February 22, 2013

New chief investigator assigned to Pistorius case

The sensational twist in the state's troubled case only fuels the growing public fascination.

The Associated Press

(Continued from page 1)

A newspaper vendor
click image to enlarge

A newspaper vendor posts the headlines outside the courthouse in Pretoria, South Africa, where Oscar Pistorius has been appearing. The case is being followed closely both in South Africa and abroad.

Reuters

On Thursday, Chief Magistrate Desmond Nair asked the defense regarding Pistorius' bail application: "Do you think there will be some level of shock if the accused is released?"

Defense attorney Roux responded: "I think there will be a level of shock in this country if he is not released."

Prosecutor Nel suggested signs of remorse from Pistorius had nothing to do with whether he planned to kill his girlfriend.

"Even if you plan a murder, you plan a murder and shoot. If you fire the shot, you have remorse. Remorse might kick in immediately," Nel said.

As Nel summed up the prosecution's case opposing bail, Pistorius began to weep in the crowded courtroom, leading his brother, Carl Pistorius, to reach out and touch his back.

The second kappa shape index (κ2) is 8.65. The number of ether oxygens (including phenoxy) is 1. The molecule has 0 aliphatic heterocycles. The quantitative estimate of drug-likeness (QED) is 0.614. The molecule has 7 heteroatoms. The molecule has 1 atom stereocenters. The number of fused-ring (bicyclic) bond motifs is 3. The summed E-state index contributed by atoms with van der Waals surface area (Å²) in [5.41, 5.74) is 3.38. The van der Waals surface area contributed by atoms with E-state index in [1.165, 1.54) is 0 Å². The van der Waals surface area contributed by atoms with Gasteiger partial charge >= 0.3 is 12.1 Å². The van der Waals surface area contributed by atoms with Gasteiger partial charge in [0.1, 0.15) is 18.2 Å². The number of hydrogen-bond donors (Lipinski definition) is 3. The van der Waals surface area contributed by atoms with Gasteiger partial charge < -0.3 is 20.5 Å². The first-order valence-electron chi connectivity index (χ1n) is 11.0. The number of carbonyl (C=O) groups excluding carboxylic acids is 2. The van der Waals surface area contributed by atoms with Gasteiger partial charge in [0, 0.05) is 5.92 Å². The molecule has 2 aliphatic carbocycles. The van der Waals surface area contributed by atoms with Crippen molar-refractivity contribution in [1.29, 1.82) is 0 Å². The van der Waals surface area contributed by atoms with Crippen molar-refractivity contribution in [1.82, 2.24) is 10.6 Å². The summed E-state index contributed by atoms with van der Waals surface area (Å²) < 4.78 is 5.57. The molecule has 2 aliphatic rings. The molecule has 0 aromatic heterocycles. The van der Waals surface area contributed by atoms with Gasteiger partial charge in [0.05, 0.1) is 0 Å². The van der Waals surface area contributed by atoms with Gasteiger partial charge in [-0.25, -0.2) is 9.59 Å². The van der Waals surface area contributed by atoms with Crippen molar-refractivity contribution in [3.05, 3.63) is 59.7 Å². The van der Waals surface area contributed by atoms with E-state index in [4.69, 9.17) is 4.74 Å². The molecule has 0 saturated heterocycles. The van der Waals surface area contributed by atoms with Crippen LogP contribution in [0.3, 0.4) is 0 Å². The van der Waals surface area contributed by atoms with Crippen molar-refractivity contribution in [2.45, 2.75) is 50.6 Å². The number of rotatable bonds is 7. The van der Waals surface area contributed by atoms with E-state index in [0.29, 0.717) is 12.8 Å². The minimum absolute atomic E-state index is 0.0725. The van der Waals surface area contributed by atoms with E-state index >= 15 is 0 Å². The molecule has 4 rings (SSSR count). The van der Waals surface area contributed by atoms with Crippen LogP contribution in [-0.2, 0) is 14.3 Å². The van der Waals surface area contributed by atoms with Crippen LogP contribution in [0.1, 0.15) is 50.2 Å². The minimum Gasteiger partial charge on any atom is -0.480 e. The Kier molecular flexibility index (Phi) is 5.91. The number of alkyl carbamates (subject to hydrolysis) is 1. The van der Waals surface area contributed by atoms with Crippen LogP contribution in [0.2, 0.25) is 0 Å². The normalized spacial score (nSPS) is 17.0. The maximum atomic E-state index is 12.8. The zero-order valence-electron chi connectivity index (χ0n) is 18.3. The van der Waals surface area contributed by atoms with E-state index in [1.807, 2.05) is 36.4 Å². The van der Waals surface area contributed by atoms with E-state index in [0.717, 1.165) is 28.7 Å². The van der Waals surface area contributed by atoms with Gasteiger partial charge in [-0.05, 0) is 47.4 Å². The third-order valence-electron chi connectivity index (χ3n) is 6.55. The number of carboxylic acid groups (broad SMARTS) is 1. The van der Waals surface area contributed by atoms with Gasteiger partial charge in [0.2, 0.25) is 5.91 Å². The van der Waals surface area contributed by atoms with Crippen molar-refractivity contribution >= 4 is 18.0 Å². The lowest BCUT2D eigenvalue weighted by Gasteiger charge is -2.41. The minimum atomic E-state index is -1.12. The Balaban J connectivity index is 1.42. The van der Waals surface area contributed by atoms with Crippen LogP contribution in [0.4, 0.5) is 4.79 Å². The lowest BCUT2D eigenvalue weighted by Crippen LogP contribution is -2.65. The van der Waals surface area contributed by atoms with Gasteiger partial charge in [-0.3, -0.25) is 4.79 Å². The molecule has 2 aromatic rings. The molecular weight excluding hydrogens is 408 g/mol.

"He (Pistorius) wants to continue with his life like this never happened," Nel went on, prompting Pistorius, who was crying softly, to shake his head.

"The reason you fire four shots is to kill," Nel persisted.

Earlier Thursday, Nair questioned Botha over delays in processing records from phones found in Pistorius' house following the slaying. "It seems to me like there was a lack of urgency," the magistrate said.

Botha is to appear in court in May to face seven counts of attempted murder in connection with the minibus shooting incident. He has been quoted in the South African media as denying allegations he was drunk at the time, saying he and the other officers were trying to stop the vehicle and didn't know there were people inside.

 

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